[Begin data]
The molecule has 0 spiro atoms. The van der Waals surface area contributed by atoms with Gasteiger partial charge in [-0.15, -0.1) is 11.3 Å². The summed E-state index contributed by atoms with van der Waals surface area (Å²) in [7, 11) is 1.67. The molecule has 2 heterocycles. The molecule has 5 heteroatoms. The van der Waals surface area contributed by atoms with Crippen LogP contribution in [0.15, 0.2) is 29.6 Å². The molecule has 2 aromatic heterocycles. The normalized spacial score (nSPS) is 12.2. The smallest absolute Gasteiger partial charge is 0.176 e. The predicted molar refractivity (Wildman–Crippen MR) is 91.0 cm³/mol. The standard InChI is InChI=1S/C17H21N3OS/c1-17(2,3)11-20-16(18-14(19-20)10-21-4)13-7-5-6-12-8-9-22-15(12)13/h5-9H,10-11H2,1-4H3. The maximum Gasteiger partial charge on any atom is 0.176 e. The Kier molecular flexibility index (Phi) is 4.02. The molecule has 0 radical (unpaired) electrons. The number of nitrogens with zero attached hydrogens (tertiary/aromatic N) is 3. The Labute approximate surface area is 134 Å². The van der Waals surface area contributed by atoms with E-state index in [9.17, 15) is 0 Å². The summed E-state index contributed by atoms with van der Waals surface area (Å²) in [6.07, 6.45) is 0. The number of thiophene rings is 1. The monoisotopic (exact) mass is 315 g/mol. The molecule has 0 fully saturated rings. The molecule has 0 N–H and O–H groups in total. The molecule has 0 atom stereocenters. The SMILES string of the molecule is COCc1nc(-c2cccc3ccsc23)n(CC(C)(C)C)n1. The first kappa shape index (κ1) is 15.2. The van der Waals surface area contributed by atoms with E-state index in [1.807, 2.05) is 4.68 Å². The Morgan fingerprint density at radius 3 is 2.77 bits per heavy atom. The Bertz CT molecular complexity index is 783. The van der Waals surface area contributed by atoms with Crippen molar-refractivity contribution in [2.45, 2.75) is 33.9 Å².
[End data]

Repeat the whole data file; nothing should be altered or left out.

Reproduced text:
The molecule has 0 spiro atoms. The van der Waals surface area contributed by atoms with Gasteiger partial charge in [-0.15, -0.1) is 11.3 Å². The summed E-state index contributed by atoms with van der Waals surface area (Å²) in [7, 11) is 1.67. The molecule has 2 heterocycles. The molecule has 5 heteroatoms. The van der Waals surface area contributed by atoms with Crippen LogP contribution in [0.15, 0.2) is 29.6 Å². The molecule has 2 aromatic heterocycles. The normalized spacial score (nSPS) is 12.2. The smallest absolute Gasteiger partial charge is 0.176 e. The predicted molar refractivity (Wildman–Crippen MR) is 91.0 cm³/mol. The standard InChI is InChI=1S/C17H21N3OS/c1-17(2,3)11-20-16(18-14(19-20)10-21-4)13-7-5-6-12-8-9-22-15(12)13/h5-9H,10-11H2,1-4H3. The maximum Gasteiger partial charge on any atom is 0.176 e. The Kier molecular flexibility index (Phi) is 4.02. The molecule has 0 radical (unpaired) electrons. The number of nitrogens with zero attached hydrogens (tertiary/aromatic N) is 3. The Labute approximate surface area is 134 Å². The van der Waals surface area contributed by atoms with E-state index in [9.17, 15) is 0 Å². The summed E-state index contributed by atoms with van der Waals surface area (Å²) in [6.07, 6.45) is 0. The number of thiophene rings is 1. The monoisotopic (exact) mass is 315 g/mol. The molecule has 0 fully saturated rings. The molecule has 0 N–H and O–H groups in total. The molecule has 0 atom stereocenters. The SMILES string of the molecule is COCc1nc(-c2cccc3ccsc23)n(CC(C)(C)C)n1. The first kappa shape index (κ1) is 15.2. The van der Waals surface area contributed by atoms with E-state index in [1.807, 2.05) is 4.68 Å². The Morgan fingerprint density at radius 3 is 2.77 bits per heavy atom. The Bertz CT molecular complexity index is 783. The van der Waals surface area contributed by atoms with Crippen molar-refractivity contribution in [2.45, 2.75) is 33.9 Å².